<*> :: (r -> a -> b) -> (r -> a) -> (r -> b)
<&> :: (a -> b) -> (r -> a) -> (r -> b)
f <*> g = \r -> f r (g r)
``````

for g r will map r to a, f r a will map r, a to b, so the whole lambda function can be seen as `r -> b`, also `f b`. For an instance:

``````((+) <*> (+3)) 5
``````

the result is 5 + (5 + 3) = 13.

### How to understand in functions as applicatives, `(+) <\$> (+3) <*> (*100) \$ 5` = 508?

We know `(+)` has type: `Num a, a -> a -> a`;

We also know `(+3)` and `(*100)` has type: `Num r, a, r -> a`;

`(+) <\$> (+3)` equals `pure (+) <*> (+3)`, where `:t pure (+)` equals `Num _, a, _ -> a -> a -> a`

In another words, the `pure (+)` simply takes a `_` parameter whatever and return the `+` operator, the parameter `_` has no effect on the final return value. `pure (+)` also maps the return value of function `(+3)` to a function. Now for

``````f <*> g = \r -> f r (g r)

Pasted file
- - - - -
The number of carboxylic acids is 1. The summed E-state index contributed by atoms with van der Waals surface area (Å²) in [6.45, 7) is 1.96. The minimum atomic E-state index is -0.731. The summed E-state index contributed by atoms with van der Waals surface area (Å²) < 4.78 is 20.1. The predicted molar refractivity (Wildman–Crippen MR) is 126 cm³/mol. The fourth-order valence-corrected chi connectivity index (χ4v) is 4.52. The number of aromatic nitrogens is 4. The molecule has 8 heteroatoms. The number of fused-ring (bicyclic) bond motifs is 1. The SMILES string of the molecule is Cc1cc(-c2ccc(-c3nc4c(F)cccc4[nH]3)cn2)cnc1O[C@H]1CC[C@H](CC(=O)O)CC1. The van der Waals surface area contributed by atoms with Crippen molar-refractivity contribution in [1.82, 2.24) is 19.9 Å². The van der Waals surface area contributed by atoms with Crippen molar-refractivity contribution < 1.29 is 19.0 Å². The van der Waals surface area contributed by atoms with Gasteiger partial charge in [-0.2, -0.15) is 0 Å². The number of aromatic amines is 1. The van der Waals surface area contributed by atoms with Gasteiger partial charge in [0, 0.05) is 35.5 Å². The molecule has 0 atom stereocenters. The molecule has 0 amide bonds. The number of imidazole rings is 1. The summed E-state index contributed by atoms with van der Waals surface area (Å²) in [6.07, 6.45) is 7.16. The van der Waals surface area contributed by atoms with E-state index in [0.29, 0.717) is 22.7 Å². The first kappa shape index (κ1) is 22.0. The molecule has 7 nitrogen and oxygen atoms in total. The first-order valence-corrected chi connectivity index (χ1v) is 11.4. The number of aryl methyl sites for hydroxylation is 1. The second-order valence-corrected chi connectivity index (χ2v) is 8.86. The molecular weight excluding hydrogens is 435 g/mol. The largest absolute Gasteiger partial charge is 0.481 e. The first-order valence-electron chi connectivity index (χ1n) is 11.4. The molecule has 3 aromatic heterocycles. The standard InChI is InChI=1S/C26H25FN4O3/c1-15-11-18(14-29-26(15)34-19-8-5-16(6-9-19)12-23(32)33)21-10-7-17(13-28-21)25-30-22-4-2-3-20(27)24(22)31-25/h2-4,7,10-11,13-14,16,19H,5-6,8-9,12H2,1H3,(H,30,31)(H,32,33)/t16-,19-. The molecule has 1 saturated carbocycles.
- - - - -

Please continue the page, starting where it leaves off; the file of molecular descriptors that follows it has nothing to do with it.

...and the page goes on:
``````

we can apply the operators and get:

``````pure (+) <*> (+3) =
\r -> f r (gr) =
\r -> + (gr) =
\r -> + (r + 3) =
\r x -> x + (r + 3)
``````

it has the type `r -> x -> a`. We then calculate `pure (+) <*> (+3) <*> (*100)` using the definition of <*>, and get:

``````pure (+) <*> (+3) <*> (*100) =
\r -> f r (gr) =
\r -> (r + 3) + (gr)
\r -> (r + 3) + (r * 100)
``````

then we apply this function with parameter 5, we get:

``````(5 + 3) + (5 * 100) = 508
``````

we can simply think this applicative style as first to calculate the value after `<\$>` and sum them up with the operator before `<\$>`. In last example, this operator is a binary operator equals `(+)`, we can replace it with a triple operator `(\x y z -> [x,y,z])`, so the following equation holds:

``````(\x y z -> [x,y,z]) <\$> (+3) <*> (*2) <*> (/2) \$ 5 = [8.0,10.0,2.5]
``````